The key to understanding a Strategic Plan is that one size does not fit all. You can’t buy it off the shelf, and there is not a template that meets all companies. Here are some fundamentals to consider when starting your strategic plan:
What do you want to accomplish?
What is the time frame to meet your goal?
Do you have the right assets to meet the goal?
How do you measure the success?
These four topics cannot accurately account for the magnitude of information needed to accurately develop a successful strategic plan, but they are a good start. Like building a home, you must start with the foundation — the dirt work. That means you may have to get dirty and consider making changes — your approach should be that nothing is sacred — to be successful.
Consider an off-site strategic planning session. The normal distractions of any office environment can make it the worst place to strategize. In fact, you might want to consider holding all follow-up planning sessions out of the office as well. This doesn’t have to be an expensive retreat, as the key here is a fresh environment without office distractions.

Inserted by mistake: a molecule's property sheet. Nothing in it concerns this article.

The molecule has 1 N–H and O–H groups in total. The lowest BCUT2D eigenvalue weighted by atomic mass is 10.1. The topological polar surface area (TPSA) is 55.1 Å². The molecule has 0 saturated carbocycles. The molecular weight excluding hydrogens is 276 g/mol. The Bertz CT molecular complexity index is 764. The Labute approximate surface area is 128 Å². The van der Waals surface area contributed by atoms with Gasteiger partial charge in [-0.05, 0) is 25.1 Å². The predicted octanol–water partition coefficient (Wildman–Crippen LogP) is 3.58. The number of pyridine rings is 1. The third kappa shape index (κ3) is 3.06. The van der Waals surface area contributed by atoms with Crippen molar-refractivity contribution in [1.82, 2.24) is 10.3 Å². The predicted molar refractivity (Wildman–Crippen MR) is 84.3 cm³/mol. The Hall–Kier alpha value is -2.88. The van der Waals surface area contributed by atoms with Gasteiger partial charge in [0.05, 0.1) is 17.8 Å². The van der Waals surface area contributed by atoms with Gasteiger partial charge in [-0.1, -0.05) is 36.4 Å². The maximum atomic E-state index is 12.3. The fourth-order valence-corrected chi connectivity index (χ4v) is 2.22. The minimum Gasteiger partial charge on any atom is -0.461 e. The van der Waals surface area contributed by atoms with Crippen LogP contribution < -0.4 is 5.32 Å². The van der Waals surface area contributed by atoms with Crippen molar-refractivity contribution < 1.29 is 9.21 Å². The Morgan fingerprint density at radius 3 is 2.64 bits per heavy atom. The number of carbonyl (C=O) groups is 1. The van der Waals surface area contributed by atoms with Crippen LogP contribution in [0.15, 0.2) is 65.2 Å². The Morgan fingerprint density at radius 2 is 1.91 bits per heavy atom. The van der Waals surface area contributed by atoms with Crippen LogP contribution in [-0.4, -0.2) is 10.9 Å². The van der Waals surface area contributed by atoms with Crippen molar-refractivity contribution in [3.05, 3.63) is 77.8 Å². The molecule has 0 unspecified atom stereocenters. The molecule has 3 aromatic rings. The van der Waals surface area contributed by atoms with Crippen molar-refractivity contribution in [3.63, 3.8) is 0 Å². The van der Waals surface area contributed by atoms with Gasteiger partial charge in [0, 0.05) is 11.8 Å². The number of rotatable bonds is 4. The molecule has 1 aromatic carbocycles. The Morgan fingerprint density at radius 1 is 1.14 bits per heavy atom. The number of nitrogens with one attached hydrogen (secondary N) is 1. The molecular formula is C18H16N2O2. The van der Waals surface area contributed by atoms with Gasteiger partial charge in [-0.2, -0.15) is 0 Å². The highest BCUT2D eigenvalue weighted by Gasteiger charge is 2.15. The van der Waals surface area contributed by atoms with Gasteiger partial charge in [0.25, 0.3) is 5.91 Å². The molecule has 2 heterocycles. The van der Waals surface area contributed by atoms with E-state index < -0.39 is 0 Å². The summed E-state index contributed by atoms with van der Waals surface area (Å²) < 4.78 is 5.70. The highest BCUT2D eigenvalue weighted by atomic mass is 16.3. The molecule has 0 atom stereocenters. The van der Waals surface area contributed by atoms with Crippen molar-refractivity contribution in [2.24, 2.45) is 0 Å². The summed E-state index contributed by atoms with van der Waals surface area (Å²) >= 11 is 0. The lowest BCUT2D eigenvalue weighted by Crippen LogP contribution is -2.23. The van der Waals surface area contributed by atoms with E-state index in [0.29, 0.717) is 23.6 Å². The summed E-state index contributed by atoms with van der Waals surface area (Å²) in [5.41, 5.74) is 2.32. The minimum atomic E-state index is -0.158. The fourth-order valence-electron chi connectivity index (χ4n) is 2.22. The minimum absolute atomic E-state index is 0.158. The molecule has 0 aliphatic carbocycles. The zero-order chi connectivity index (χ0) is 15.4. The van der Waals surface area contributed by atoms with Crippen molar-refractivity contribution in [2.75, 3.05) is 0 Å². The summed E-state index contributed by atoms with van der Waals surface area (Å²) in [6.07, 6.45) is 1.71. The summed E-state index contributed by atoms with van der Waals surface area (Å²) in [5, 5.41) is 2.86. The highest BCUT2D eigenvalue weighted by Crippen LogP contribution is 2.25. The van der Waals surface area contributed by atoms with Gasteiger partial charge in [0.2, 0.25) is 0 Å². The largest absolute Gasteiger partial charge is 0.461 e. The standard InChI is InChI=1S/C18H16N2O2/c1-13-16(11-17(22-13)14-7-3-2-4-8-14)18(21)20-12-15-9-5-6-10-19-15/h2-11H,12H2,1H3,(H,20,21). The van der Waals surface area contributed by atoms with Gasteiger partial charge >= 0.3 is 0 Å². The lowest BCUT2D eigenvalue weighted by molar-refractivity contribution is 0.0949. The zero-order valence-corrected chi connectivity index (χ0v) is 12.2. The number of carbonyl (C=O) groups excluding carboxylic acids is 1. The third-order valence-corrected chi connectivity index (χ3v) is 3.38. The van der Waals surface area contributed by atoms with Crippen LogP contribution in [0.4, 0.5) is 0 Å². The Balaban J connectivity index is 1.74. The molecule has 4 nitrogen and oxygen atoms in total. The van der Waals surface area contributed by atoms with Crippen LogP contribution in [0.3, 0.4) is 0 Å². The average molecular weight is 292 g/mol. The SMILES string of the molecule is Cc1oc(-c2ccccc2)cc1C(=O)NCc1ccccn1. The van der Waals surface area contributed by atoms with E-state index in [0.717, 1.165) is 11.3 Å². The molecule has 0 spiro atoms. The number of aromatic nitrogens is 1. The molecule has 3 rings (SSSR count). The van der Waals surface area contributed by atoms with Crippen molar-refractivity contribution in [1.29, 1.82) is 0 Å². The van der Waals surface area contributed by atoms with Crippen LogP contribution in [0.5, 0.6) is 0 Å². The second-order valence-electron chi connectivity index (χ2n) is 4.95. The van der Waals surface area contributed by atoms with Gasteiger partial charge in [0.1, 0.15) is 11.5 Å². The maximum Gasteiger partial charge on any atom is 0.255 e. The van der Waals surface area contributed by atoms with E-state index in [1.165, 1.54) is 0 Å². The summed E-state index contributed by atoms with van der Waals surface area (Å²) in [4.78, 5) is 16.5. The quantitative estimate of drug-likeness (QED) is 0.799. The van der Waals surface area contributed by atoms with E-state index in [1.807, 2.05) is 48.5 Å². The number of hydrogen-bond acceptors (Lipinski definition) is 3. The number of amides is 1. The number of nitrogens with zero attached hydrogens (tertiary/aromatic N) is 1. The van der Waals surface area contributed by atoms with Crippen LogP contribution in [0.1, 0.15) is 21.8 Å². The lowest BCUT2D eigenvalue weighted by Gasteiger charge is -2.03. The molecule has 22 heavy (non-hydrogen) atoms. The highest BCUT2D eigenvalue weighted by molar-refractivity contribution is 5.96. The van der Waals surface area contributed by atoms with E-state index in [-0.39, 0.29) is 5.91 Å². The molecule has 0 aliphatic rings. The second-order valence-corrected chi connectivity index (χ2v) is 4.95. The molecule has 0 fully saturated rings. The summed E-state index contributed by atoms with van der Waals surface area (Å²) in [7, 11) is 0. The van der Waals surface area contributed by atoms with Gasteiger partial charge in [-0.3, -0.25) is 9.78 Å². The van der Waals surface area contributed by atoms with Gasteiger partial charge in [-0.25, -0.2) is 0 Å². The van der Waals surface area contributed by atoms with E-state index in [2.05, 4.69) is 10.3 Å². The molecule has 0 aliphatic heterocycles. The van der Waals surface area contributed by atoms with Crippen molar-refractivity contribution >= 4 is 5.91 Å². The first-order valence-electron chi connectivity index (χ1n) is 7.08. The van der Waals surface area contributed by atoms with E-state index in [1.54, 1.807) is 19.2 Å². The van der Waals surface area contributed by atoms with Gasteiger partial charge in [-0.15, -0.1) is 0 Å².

Start by honestly evaluating who you are as an organization. Remember to look at areas where you need to improve or make changes. So often companies want to grow, be more profitable and more efficient, and yet they fail to recognize and correct the problems holding the company back all along. A strategic plan cannot provide the desired results unless you become transparent and honest with the company and correct or repair the things that are broken first. Ask your stakeholders, employees and leaders for input. It is much harder to create a successful strategic plan if your foundation (aka team) is not prepared for growth or changes.
It is also important to create a timeline for a strategic plan to be successful. Knowing what numbers are important to your business, how they are tracked, and what success looks like shows everyone in the organization what is expected not only of them but the leadership as well. Everyone is held accountable — top to bottom.
A strategic plan needs to include an inner reflection of your current state. If you realize this is not who you want to be, then you must adjust your current organization. Do you have the right people in the right places? Are you listening to your customers and what they have to say about your business? Perception is reality when customers are involved. All too often companies see themselves as successful when their customers see them as only adequate.
Know where you stand each month, quarter and at year-end. Develop a scorecard to monitor your success, because it’s the only way to know if you’ve reached your goals.
Follow these tips for success and remember that your strategic plan can be a flexible document that can — and should — adjust with your successes, failures or obstacles.